The cost curve
I received an email recently from one of our physicians expressing frustration about the growing number of patients who were unable to afford his recommendations. His patients either a) didn’t have insurance, b) were about to lose their insurance, or c) had high deductibles.
The problems our colleague is experiencing provide a tiny glimpse of the impact of what I call the “cost curve” – the growing lack of affordability of healthcare in this country. The cost curve is an enormous force, not attributed to reform, that is disrupting the landscape of American healthcare. Park Nicollet must anticipate turbulent changes resulting from the cost curve and position itself to thrive.
To understand the cost curve, let’s start with a brief lesson in economics, beginning with the gross domestic product (GDP), the market value of all final goods made and services provided within the U.S. in a year. The cost curve predicts the increasing percentage of GDP consumed by healthcare, including government, individual and business. Health care currently comprises 18% of the GDP; in 5 years it will be 19%, in 10 years 21%, and in 20 years 27%.
The Cost Curve
But it isn’t just that healthcare costs are an increasingly greater percentage of our GDP. State and federal government cannot afford Medicare and Medicaid today, despite these programs only paying 70-80% of costs to deliver services. At the state level, because the current biennium’s budget was balanced last July to end the state shutdown through borrowing and shifts, next year’s legislature will face a budget short-fall again. The size of the shortfall depends partly on new forecasts next year due to improved economic conditions. Some project the shortfall will be at least $1 billion. With health and human services comprising 30% of the state budget, we must assume ongoing Medicaid reductions despite Minnesota paying 14% less per service than it did in 2002.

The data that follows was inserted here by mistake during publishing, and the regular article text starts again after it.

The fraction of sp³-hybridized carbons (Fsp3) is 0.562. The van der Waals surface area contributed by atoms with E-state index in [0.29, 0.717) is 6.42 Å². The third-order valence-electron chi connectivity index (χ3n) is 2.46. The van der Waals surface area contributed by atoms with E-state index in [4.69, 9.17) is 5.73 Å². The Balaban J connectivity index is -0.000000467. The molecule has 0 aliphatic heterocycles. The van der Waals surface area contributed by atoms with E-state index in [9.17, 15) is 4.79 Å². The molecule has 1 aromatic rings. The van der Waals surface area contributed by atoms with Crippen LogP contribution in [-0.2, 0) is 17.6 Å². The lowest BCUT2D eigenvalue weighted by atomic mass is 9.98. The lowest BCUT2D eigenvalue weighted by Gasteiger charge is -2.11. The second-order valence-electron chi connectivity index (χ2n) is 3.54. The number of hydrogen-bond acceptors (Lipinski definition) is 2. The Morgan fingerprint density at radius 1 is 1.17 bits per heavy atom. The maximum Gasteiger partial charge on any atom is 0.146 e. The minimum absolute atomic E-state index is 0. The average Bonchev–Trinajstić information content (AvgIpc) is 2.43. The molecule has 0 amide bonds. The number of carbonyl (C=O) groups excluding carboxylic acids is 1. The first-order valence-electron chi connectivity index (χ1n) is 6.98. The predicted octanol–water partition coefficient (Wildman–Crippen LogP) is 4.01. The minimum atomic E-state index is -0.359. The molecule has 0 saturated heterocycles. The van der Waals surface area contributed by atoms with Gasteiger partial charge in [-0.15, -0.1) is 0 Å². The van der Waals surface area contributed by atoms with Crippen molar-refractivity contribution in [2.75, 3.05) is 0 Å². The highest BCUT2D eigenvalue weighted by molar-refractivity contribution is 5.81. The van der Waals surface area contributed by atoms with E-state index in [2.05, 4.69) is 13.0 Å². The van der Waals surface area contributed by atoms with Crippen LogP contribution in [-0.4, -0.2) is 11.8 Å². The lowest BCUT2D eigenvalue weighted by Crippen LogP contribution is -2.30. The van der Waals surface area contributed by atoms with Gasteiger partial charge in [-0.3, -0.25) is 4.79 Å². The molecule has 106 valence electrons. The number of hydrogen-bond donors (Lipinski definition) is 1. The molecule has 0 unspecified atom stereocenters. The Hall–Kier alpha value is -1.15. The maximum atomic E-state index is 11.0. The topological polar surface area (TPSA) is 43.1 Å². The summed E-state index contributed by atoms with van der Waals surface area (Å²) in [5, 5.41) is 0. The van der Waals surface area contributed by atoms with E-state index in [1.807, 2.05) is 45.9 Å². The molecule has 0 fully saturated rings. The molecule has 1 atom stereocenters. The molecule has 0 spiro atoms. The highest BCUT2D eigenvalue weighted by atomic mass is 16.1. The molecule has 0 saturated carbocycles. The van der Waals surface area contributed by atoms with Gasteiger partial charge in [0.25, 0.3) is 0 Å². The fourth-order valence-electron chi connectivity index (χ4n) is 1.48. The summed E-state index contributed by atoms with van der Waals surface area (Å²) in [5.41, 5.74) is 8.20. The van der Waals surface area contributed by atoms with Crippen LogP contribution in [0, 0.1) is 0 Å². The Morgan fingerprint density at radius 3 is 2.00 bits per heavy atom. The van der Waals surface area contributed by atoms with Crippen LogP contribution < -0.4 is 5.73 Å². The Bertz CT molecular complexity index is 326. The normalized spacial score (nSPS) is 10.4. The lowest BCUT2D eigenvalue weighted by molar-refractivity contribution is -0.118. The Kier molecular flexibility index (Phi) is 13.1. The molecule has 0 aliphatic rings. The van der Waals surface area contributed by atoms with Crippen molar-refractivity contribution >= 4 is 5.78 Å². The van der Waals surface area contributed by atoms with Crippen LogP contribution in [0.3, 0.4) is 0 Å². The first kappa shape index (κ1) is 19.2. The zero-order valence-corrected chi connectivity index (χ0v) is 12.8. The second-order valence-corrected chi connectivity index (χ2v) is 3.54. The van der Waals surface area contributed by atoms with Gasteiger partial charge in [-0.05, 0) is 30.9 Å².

At the federal level, the government faces insolvency of the Medicare trust (money earmarked to pay for Medicare services) within 7 years. Options to address the shortfall include increasing taxes, reducing benefits or reducing payments. Guess which option appears most politically palatable?
It’s also important to note that government costs, as displayed by the graph, represent only a minority of the total. Individuals and businesses actually account for the greatest proportion, and they are struggling, too – as evidenced by our physician colleague’s comments. Park Nicollet, for example, is one of the largest employers in St Louis Park. Over the last 5 years, the rate of increase in our costs to provide health insurance far exceeds the rate of increase in our revenue. This imbalance is unsustainable for Park Nicollet – and for all other employers, as well.
Cost curve drivers
What’s driving this cost curve? There are two major factors: 1) the growing number of baby boomers aging into Medicare; and 2) growing utilization including the impact of new technology and pharmaceuticals.
Let’s take a look at each one.
1. America faces a tidal wave of baby boomers aging into Medicare at a rate of 8,000 per day. By 2030, the senior population expands to 20% of the population, from 35 to 72 million Americans. Baby boomers aging into Medicare account for approximately 25% of the cost curve increases. The graph below depicts the growth the population over age 65.
2. Increasing utilization of new technologies and pharmaceuticals fuels the majority of the cost curve. With the fee-for-service payment model, greater volume translates to more profit regardless of whether added volume brings value. In other words, fee for service payment encourages more scans, tests and drugs, accelerating utilization. We must anticipate changes to fee-for-service payment – either there will be fewer dollars for service, or a shift to paying for value.
Suffice it to say that the country cannot outrun the forces unleashed by the cost curve. America cannot outrun the demographic tidal wave of aging baby boomers. Park Nicollet cannot outrun the resulting disruption. Stay tuned for how our strategy will position us to thrive within these new realities.
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